In the Diocese of Lafayette, Confirmation takes place in the eleventh grade of high school. Confirmation at St. Bernard Church usually takes place in the Spring. All those to be confirmed must attend our Confirmation Preparation program which takes place on select Sundays from 6:00 pm until 7:30 pm beginning in the Fall prior to the date of Confirmation.
For more information and for a physical copy of the Registration packet, please visit our office. We plan begin online registration soon.
If you would like more information about our Confirmation program, please contact Christine Angelle by calling the office at 337-332-2159.
If you are an adult and are interested in being confirmed, we offer adult confirmation twice a year. The program consists of three Saturday classes prior to the weekend of Confirmation. If you are interested in being confirmed as an adult, please call the office at 337-332-2159.
WHAT IS THE RECONCILIATION?
“Those who approach the sacrament of Penance obtain pardon from God’s mercy for the offense committed against Him and are, at the same time, reconciled with the Church which they have wounded by their sins and which, by charity, by example, and by prayer labors for their conversion.” (Catechism of the Catholic Church, 1422)
The sacrament of Reconciliation or Penance is known by several names:
The “sacrament of Penance” expresses the way it consecrates the Christian sinner’s personal and ecclesial steps of conversion, penance, and satisfaction” (CCC, 1423).
The “sacrament of confession” refers to the disclosure or confession of sins to a priest as an essential element of this sacrament. In a profound sense it is also a “confession”—acknowledgment and praise—of the holiness of God and of his mercy toward sinful man.
The “sacrament of forgiveness” illustrates how the priest’s sacramental absolution God grants the penitent “pardon and peace.”
The “sacrament of Reconciliation” is another name because it imparts to the sinner the love of God who reconciles: “Be reconciled to God.” He who lives by God’s merciful love is ready to respond to the Lord’s call: “Go; first be reconciled to your brother” (CCC, 1424).
The Lord Jesus Christ, physician of our souls and bodies, who forgave the sins of the paralytic and restored him to bodily health, has willed that his Church continue, in the power of the holy Spirit, his work of healing and salvation, even among her own members. This is the purpose of the two sacraments of healing: the sacrament of Penance and the sacrament of Anointing of the Sick. (CCC, 1421).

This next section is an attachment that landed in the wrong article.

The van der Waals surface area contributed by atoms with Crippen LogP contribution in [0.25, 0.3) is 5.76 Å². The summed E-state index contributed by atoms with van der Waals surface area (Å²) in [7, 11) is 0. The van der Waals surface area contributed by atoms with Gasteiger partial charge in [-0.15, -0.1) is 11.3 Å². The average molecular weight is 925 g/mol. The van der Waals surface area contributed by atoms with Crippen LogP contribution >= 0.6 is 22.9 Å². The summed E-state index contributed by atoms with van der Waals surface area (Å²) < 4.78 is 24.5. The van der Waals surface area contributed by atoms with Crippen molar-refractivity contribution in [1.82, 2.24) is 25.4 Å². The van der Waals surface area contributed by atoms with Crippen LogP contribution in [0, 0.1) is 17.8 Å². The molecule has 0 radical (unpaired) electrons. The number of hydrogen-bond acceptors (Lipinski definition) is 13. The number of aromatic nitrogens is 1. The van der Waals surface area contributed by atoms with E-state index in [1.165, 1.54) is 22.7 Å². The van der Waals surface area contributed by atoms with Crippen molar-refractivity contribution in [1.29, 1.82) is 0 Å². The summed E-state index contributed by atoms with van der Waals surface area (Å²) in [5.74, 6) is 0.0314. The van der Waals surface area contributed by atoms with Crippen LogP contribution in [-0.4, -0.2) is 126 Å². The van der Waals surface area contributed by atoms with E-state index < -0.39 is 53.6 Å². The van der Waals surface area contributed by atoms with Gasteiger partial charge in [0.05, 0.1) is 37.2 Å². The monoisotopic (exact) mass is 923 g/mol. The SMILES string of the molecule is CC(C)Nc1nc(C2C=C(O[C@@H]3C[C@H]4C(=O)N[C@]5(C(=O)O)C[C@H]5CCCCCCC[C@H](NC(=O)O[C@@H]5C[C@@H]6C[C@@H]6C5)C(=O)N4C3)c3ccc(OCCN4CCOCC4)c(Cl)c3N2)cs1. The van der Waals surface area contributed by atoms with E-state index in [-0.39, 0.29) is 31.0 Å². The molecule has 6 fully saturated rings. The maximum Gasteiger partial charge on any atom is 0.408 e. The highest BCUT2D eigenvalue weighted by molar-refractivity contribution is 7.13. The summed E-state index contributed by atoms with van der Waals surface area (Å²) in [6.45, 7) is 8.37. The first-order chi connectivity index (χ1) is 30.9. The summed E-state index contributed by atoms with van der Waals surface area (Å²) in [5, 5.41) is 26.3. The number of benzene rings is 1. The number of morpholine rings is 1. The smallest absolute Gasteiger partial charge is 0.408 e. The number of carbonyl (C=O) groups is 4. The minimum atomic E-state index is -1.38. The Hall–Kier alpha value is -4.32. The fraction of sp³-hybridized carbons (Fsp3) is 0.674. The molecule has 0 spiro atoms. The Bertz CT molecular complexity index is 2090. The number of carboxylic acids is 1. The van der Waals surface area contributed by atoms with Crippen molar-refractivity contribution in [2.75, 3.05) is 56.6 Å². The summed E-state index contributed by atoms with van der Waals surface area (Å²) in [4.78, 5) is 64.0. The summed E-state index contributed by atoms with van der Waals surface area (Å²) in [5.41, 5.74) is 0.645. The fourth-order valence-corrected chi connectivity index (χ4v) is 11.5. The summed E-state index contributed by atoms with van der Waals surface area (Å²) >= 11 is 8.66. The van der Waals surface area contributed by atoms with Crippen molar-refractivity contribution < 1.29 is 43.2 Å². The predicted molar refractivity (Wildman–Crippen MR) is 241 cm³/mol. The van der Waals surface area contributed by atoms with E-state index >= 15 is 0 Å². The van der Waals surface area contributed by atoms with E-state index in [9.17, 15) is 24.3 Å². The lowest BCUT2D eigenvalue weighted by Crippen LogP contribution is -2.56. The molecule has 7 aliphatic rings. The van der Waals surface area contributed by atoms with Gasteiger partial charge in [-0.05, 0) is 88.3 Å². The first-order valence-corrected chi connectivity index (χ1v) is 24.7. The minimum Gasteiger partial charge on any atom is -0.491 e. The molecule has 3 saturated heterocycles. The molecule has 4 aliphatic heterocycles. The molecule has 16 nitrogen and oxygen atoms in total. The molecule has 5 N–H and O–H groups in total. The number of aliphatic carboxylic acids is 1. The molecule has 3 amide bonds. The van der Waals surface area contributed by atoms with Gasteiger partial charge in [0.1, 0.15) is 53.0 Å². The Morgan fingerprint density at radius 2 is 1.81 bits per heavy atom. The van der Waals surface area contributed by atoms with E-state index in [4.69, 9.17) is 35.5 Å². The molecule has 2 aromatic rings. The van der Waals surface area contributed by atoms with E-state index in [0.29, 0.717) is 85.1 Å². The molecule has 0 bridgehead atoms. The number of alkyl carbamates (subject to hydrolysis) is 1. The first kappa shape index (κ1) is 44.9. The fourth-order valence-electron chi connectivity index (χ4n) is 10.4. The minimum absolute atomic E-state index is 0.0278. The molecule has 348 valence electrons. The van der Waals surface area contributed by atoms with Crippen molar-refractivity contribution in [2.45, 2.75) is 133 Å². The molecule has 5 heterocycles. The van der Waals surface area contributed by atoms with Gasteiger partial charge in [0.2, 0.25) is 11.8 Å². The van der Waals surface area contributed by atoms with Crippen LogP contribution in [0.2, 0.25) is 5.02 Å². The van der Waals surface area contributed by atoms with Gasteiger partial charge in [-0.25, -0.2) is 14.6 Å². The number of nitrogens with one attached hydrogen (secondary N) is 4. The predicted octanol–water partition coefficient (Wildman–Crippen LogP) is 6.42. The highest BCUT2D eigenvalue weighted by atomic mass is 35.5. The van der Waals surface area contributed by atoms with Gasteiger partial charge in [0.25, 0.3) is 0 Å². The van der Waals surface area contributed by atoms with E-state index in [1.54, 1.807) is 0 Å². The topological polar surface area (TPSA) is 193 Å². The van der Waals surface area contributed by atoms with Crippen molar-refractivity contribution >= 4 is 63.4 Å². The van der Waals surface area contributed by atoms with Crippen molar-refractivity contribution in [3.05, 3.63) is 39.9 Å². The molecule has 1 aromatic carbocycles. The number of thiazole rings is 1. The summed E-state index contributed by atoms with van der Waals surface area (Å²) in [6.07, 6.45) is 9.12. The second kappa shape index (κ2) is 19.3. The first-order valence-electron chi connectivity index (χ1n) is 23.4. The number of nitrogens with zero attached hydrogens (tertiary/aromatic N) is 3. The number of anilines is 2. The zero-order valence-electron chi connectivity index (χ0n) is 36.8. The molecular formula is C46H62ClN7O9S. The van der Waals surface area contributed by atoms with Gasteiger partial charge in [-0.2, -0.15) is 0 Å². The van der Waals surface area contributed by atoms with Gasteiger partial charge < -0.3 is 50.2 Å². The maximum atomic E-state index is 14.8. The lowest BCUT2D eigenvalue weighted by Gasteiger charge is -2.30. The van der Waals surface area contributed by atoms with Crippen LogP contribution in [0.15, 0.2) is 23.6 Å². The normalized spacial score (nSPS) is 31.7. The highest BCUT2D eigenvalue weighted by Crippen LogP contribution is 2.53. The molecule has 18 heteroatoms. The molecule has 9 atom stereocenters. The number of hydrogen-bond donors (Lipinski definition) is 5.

Preparing for Reconciliation
Despite the feelings of many Catholics who consider the sacrament of Reconciliation either unnecessary or frightening, the fact remains that few things could be more necessary for our salvation than this humbling sacrament. Many people have avoided celebrating the sacrament, sometimes for years at a time, because they “don’t know what to do.” The following brief explanation is intended for a person who has not been to confession in some time. The person who is going to confession is called a “penitent” because he or she wishes to do penance and to turn away from sin.
PreparING FOR RECONCILIATION
Before going to confession, the penitent compares his or her life with the Ten Commandments, the Beatitudes, and the example of Christ and then prays to God for forgiveness. An Examination of Conscience can be found here.
Going to Confession
Reconciliation may be face-to-face or anonymous, with a screen between you and the priest. Choose the option that is the most comfortable for you.
The priest welcomes the penitent and then both make the sign of the cross, saying, “In the name of the Father, and of the Son, and of the Holy Spirit, Amen.” Next the priest briefly urges the penitent to have confidence in God.
If the penitent is unknown to the priest, it is proper for the penitent to indicate his or her state of life, the time of the last confession, difficulties in leading the Christian life, and anything else that may help the confessor in exercising his ministry.
Confession of Sins and the Act of Penance